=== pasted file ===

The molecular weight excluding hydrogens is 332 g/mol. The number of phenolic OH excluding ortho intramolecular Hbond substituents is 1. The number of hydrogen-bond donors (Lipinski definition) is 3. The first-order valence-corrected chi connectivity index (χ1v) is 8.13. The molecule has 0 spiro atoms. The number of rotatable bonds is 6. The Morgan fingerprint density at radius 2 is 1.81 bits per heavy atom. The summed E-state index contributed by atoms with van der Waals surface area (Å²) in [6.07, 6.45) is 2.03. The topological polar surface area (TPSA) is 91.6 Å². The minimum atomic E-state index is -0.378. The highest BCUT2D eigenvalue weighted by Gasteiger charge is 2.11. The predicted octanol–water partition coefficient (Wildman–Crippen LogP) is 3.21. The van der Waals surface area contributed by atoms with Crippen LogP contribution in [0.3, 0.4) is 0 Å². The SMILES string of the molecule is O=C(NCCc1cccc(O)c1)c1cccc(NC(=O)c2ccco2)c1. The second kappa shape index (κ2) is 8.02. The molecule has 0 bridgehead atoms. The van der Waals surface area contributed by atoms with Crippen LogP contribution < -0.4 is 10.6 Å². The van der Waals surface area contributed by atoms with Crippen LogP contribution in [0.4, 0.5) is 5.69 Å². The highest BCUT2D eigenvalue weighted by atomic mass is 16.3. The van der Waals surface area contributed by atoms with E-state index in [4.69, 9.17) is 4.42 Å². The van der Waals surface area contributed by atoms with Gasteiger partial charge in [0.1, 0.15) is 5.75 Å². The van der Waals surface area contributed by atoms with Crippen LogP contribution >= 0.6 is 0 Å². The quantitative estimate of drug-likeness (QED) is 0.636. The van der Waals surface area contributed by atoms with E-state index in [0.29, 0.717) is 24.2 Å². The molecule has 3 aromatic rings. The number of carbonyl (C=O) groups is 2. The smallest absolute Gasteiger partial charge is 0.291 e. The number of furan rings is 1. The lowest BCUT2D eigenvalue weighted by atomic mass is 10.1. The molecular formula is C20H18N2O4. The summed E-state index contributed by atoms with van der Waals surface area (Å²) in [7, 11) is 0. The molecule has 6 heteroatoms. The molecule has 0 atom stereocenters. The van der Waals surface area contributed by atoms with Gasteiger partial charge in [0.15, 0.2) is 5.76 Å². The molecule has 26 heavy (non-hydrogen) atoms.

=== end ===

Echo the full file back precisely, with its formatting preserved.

The molecular weight excluding hydrogens is 332 g/mol. The number of phenolic OH excluding ortho intramolecular Hbond substituents is 1. The number of hydrogen-bond donors (Lipinski definition) is 3. The first-order valence-corrected chi connectivity index (χ1v) is 8.13. The molecule has 0 spiro atoms. The number of rotatable bonds is 6. The Morgan fingerprint density at radius 2 is 1.81 bits per heavy atom. The summed E-state index contributed by atoms with van der Waals surface area (Å²) in [6.07, 6.45) is 2.03. The topological polar surface area (TPSA) is 91.6 Å². The minimum atomic E-state index is -0.378. The highest BCUT2D eigenvalue weighted by Gasteiger charge is 2.11. The predicted octanol–water partition coefficient (Wildman–Crippen LogP) is 3.21. The van der Waals surface area contributed by atoms with Crippen LogP contribution in [0.3, 0.4) is 0 Å². The SMILES string of the molecule is O=C(NCCc1cccc(O)c1)c1cccc(NC(=O)c2ccco2)c1. The second kappa shape index (κ2) is 8.02. The molecule has 0 bridgehead atoms. The van der Waals surface area contributed by atoms with Crippen LogP contribution < -0.4 is 10.6 Å². The van der Waals surface area contributed by atoms with Crippen LogP contribution in [0.4, 0.5) is 5.69 Å². The highest BCUT2D eigenvalue weighted by atomic mass is 16.3. The van der Waals surface area contributed by atoms with E-state index in [4.69, 9.17) is 4.42 Å². The van der Waals surface area contributed by atoms with Gasteiger partial charge in [0.1, 0.15) is 5.75 Å². The van der Waals surface area contributed by atoms with Crippen LogP contribution >= 0.6 is 0 Å². The quantitative estimate of drug-likeness (QED) is 0.636. The van der Waals surface area contributed by atoms with E-state index in [0.29, 0.717) is 24.2 Å². The molecule has 3 aromatic rings. The number of carbonyl (C=O) groups is 2. The smallest absolute Gasteiger partial charge is 0.291 e. The number of furan rings is 1. The lowest BCUT2D eigenvalue weighted by atomic mass is 10.1. The molecular formula is C20H18N2O4. The summed E-state index contributed by atoms with van der Waals surface area (Å²) in [7, 11) is 0. The molecule has 6 heteroatoms. The molecule has 0 atom stereocenters. The van der Waals surface area contributed by atoms with Gasteiger partial charge in [0.15, 0.2) is 5.76 Å². The molecule has 26 heavy (non-hydrogen) atoms.